Thursday, 16 August 2012

Julian Assange: a summary for dimwits

1. Julian Assange is wanted in Sweden for questioning in relation to allegations of sexual assault. He has not been charged. He has not been 'incarcerated' for aeons as Wikileaks keeps saying - most sex crime suspects are banged up on remand, not bailed to a massive mansion in the countryside before diving into the Ecuadorian Embassy.

2. Julian Assange is innocent unless charged and proven guilty. There's nothing progressive about celebrating a man's refusal to assist an inquiry by the police force of a country which is much, much more equitable and liberal than the UK.

3. The UK and US are definitely infuriated by Wikileaks' activities, and no doubt the US would love to spirit him away from Sweden to somewhere like Texas. This doesn't mean he should seek sanctuary in Ecuador - a largely admirable country though ironically lacking a free press - but that he should face the music in Sweden and our progressive comrades in that country should help resist any US extradition proceedings should that come to pass. I don't see anything wrong with asking the Swedes to guarantee Assange won't be extradited to the US. While we're on the subject, I'm rather confused by the British government's hostility to Assange - after all, when General Pinochet came to stay, hands dripping with the blood of thousands, it protected him from extradition to Spain, in one of the most shameful episodes of political history.

4. Confusing Assange with Wikileaks, and assuming that his sexual conduct must automatically be as stainless as his position on big power duplicity, is a distortion of progressive politics which leads to the dead-end of conspiracy theories.

5. The new element - Ecuador's diplomatic rights - is genuinely worrying. If the UK decides that it can violate international law by entering an Embassy in pursuit of Assange, then there are no more rules in this arena: why should the Chinese not retrieve dissidents sheltering in Western embassies, or the authorities of any other repressive country? It doesn't matter whether it's Assange or the most sainted individual: this aspect of the case is really worrying.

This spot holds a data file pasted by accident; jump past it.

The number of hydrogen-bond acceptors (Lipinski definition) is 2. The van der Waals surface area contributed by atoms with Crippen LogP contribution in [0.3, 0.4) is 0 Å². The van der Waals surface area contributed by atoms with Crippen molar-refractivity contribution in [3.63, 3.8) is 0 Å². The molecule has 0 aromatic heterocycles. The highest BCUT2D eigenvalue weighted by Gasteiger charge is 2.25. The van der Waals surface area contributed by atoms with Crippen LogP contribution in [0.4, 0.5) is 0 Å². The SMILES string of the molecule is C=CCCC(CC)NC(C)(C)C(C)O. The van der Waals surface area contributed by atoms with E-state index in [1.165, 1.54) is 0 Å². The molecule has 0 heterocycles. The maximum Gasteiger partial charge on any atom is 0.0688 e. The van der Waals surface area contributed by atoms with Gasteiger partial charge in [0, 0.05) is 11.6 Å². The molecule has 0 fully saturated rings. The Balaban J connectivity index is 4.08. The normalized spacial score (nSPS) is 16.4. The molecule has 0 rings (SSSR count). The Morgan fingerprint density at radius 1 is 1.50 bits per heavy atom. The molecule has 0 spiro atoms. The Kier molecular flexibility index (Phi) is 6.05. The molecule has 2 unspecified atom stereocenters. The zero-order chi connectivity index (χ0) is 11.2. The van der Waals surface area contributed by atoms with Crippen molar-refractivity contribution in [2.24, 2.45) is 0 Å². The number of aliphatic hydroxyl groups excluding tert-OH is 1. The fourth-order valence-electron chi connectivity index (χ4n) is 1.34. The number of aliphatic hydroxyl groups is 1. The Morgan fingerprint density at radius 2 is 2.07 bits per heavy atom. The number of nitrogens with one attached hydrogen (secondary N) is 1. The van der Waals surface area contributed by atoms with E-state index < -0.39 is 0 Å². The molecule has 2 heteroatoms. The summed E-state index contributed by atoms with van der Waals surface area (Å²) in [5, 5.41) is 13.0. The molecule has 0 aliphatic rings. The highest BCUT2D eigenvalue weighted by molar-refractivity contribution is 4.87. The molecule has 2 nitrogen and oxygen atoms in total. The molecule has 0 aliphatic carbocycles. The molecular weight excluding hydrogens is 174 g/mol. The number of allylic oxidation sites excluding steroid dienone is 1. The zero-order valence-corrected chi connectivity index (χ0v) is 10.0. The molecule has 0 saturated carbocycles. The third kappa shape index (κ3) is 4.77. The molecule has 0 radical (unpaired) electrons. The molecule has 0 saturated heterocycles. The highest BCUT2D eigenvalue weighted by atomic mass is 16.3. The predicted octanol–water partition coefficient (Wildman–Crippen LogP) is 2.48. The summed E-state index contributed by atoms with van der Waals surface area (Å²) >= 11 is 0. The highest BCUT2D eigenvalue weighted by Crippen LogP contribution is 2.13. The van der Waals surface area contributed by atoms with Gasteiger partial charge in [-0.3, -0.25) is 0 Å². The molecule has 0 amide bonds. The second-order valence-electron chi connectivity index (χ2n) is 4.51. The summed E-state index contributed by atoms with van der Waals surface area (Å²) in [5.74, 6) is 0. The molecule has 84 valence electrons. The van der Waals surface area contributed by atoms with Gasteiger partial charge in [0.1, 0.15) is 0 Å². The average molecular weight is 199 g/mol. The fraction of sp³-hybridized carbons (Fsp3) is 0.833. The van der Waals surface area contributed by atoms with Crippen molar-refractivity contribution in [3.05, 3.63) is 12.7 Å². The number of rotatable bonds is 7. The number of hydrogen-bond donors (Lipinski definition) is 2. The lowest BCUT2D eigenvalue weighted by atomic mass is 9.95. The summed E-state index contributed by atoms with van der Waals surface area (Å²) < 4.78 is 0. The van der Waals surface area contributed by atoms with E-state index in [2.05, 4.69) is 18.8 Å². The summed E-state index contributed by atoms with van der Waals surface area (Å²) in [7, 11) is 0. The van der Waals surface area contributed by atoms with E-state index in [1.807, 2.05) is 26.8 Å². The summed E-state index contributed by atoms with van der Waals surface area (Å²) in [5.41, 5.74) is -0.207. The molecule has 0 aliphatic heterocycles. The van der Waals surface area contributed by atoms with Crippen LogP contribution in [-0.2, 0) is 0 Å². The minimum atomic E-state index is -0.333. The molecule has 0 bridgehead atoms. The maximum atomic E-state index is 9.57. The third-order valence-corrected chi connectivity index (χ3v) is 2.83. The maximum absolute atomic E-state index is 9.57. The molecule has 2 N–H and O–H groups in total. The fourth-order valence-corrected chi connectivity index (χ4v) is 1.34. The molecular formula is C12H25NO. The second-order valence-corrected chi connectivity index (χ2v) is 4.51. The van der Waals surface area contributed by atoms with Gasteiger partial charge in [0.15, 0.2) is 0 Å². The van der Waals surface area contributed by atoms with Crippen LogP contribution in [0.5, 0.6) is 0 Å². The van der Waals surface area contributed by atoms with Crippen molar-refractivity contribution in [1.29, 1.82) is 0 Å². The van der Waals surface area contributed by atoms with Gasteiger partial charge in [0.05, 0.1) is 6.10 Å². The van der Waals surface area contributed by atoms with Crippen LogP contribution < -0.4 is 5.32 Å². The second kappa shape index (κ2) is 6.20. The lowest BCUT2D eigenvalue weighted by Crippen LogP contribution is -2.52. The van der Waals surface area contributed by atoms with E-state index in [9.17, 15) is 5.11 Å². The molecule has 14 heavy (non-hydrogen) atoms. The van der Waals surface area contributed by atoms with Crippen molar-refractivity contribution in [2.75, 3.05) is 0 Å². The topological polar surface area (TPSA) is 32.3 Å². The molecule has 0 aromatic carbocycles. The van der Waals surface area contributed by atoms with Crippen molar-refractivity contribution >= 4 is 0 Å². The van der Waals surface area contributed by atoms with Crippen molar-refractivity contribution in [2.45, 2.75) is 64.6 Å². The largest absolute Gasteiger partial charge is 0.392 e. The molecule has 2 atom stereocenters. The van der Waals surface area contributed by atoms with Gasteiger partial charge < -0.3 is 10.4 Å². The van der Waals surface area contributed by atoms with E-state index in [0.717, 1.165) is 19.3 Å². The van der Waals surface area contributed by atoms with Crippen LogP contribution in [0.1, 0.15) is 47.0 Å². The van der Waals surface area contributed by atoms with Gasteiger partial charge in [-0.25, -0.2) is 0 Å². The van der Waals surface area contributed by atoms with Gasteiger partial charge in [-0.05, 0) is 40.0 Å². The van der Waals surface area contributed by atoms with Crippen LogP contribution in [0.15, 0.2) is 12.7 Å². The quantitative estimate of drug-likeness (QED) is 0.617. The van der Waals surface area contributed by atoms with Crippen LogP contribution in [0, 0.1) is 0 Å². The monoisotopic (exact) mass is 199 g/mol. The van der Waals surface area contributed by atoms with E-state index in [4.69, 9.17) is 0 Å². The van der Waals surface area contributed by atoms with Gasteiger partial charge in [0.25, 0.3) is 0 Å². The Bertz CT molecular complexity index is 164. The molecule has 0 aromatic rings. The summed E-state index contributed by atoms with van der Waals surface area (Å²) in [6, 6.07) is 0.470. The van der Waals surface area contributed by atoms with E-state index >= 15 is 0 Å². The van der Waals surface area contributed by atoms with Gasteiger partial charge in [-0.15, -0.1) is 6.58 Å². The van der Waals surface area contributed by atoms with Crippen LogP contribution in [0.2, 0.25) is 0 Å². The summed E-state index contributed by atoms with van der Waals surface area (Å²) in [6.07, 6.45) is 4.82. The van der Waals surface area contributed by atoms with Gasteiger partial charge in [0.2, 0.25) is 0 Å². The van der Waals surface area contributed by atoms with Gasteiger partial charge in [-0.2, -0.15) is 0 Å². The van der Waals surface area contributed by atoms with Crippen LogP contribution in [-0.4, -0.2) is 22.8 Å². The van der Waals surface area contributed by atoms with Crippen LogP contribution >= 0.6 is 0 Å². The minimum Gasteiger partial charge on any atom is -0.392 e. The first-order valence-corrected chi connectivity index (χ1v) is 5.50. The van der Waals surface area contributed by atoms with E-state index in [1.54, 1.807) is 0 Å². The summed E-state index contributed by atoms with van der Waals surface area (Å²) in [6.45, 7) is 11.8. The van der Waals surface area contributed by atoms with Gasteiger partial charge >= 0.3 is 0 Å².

6. The whole affair has unmasked a lot of so-called leftists who think the alleged victims' rights are far less important than their hero's worries. If your politics depends on you downgrading sexual assault and vilifying women when it's politically convenient, you need to take a long hard look at yourself. Of course there's a long history of this kind of vicious masculinist Stalinism: Gerry Healy (Workers' Revolutionary Party, bankrolled by the Iraqi and Libyan reactionary regimes) was a serial rapist, violent thug and hypocrite, yet his cult's members rarely wavered from the argument that all criticism was CIA or KGB-inspired propaganda. Healy and his friend Ken Livingstone claimed it was all MI5-inspired. Sound familiar?

7. Socialists don't need heroes. We understand that individuals are flawed, weak and often contradictory. Instead, we believe in the Cloud: the collective wisdom of the intelligent human race. We know that ideas survive individual and generational failure, defeat and death. We believe that a massive never-ending argument, while not always efficient, will guide us towards humane, workable relations between us all. Hero-worship is a dead end, the fantasy of those determined to bring about the apocalypse/class-war/race war or whatever regardless of prevailing conditions.